Did rejection of Medicaid expansion help House Republicans?
Florida Democrats hoping the fight over Medicaid expansion and the sequester would win them support with those who depend on federal funding won’t find much encouragement in Tuesday’s special election for House District 2.
In the first referendum since House Republicans bypassed more than $50 billion in federal aid for health care, Mike Hill, a 55-year-old tea party Republican insurance agent, won 57.9 percent of the vote in a Northwest Florida district that has an economy dominated by hospitals as well as the military -- which is weathering a sequester deal rife with budget cuts forced by congressional Republicans.
Hill’s Democratic opponent, labor-union leader Jeremy Lau, mustered 42.1 percent of the vote in a special election held after Rep. Clay Ford died in March. Lau, a 40-year-old aircraft mechanic for L-3 Com Vertex Aerospace, a military contractor at Pensacola Naval Station, had made Medicaid expansion his No. 1 issue.
“The failure of the Legislature to expand Medicaid has cost our district jobs,” Lau said. “It’s a huge issue here.”
A University of Florida study concluded that expansion of Medicaid would create an average of 1,619 full-time and part-time jobs in Escambia County annually over the next 10 years and help provide coverage for county’s residents, 20 percent of whom don’t have health insurance.
But Lau couldn’t overcome the district’s conservative demographics (Mitt Romney won 59 percent of the vote here in 2012) and Hill’s overwhelming financial advantage. The district, which covers parts of Escambia and Santa Rosa counties, leans so hard right that no Democrat ran in either 2010 or 2012 against Ford. Hill raised $200,000 compared to Lau’s $29,500, getting plenty of help from the GOP, which chipped in $51,000. Democrats could manage only $1,090 for Lau.
Hill also made the Medicaid expansion a key issue, but as a way to spruce up his conservative credentials.
“I’m so proud of Speaker (Will Weatherford) and the House for turning that down,” Hill said. “We can’t afford that in Florida.”
Hill, a veteran of the U.S. Air Force, becomes the first black Republican in the Florida House since Jennifer Carroll served there between 2003 and 2010. He’s also the first black legislator from Northwest Florida since Reconstruction.
“I know the historical significance,” Hill said. “But it doesn’t matter to me if I’m the first black this or that. I don’t want to be chosen based on my skin color. I want to be chosen based on my character and my value system.”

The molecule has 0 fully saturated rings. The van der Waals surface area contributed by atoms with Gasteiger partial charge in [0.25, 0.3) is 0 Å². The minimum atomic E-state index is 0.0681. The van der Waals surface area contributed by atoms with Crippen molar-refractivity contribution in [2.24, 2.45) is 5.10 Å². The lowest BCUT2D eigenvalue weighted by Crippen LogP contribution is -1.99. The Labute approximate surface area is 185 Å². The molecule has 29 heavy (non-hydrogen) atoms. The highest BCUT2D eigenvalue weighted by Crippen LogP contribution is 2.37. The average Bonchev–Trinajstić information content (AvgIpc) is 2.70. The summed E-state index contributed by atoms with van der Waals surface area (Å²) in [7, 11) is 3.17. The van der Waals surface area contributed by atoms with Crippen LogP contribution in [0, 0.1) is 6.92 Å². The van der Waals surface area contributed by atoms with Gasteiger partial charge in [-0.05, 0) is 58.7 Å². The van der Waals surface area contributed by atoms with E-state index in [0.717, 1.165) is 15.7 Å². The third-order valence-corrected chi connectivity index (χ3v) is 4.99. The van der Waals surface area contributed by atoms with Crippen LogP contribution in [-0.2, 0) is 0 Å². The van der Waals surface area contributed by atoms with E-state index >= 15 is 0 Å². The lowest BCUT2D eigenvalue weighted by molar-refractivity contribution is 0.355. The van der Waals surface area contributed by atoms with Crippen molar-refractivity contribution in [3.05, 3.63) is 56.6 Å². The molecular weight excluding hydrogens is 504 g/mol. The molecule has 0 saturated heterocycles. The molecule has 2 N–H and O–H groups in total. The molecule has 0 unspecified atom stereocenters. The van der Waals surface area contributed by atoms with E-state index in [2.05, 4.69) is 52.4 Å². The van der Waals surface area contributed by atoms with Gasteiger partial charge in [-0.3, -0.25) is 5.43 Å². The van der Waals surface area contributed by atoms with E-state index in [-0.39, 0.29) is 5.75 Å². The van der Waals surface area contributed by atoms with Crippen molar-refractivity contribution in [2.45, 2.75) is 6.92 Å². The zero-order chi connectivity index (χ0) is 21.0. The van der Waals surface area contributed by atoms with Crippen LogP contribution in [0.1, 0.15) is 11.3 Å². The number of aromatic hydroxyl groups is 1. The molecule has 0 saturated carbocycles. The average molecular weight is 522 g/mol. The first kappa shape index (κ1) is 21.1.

Hill founded the Northwest Florida Tea Party in 2010. He summarizes his value system succinctly: “Limited government, low taxes, personal freedom and individual responsibility.”
He said he will aim to eliminate the corporate tax rate, reduce the state sales tax and eliminate rules and regulations for business.
“People want jobs, they want business to expand,” Hill said.
He lists his net worth, as of April 1, at $1.1 million, deriving about $424,000 a year from his State Farm Insurance agency. He makes another $8,000 a year sitting on the board of Pride Enterprises, which is a St. Petersburg company that makes state license plates using prison inmates. Hill said he supports the program as a board member, but said that as a legislator, he will evaluate the contract independently of his association with PRIDE. Upon running, however, he did step down from his board position with Integrity Florida, a public watchdog group in Tallahassee.
This is the first elected office held by Hill, who ran and lost in 2010 a senate race against Greg Evers. He recently got a shout-out from MSNBC talking head Joe Scarborough for his support in his congressional campaigns from the early 1990s.
Hill is new to District 2. He moved last week to a Pensacola Beach condo so he could qualify. Florida law requires candidates to live in the district upon getting elected. Hill said he actually lived in Ford’s district, but was drawn out of it when the boundaries were reconfigured last year.
He will have a year more in the Legislature than the next class of rooking lawmakers, giving him a headstart in the race for House Speaker. Other recent “red-shirt” freshmen to become speakers or speaker designates are Marco Rubio, who served as speaker in 2008 and 2009, and Jose Oliva, who is designated to become speaker in 2018.
But Hill wouldn’t say if he will vie for the Speaker job in 2020.
“I don’t know what it means to be Speaker,” Hill said. “I don’t know if it’s something I want.”
In a statement from the Republican Party of Florida, Weatherford welcomed Hill.
"Representative Hill will be a strong voice for limited government and individual liberty," Weatherford said.
"His election sends a clear message that Floridians want smaller government, lower taxes, and the freedom to pursue the American Dream," said Rep. Steve Crisafulli, R-Merritt Island in a statement. "Representative Hill be a strong conservative voice in our caucus."
Crisafulli, who is designated to become Speaker in 2014, shares political consultants with Hill: Meteoric Media Strategies, the firm started by former Gov. Rick Scott communications spokesmen Brian Hughes and Brian Burgess.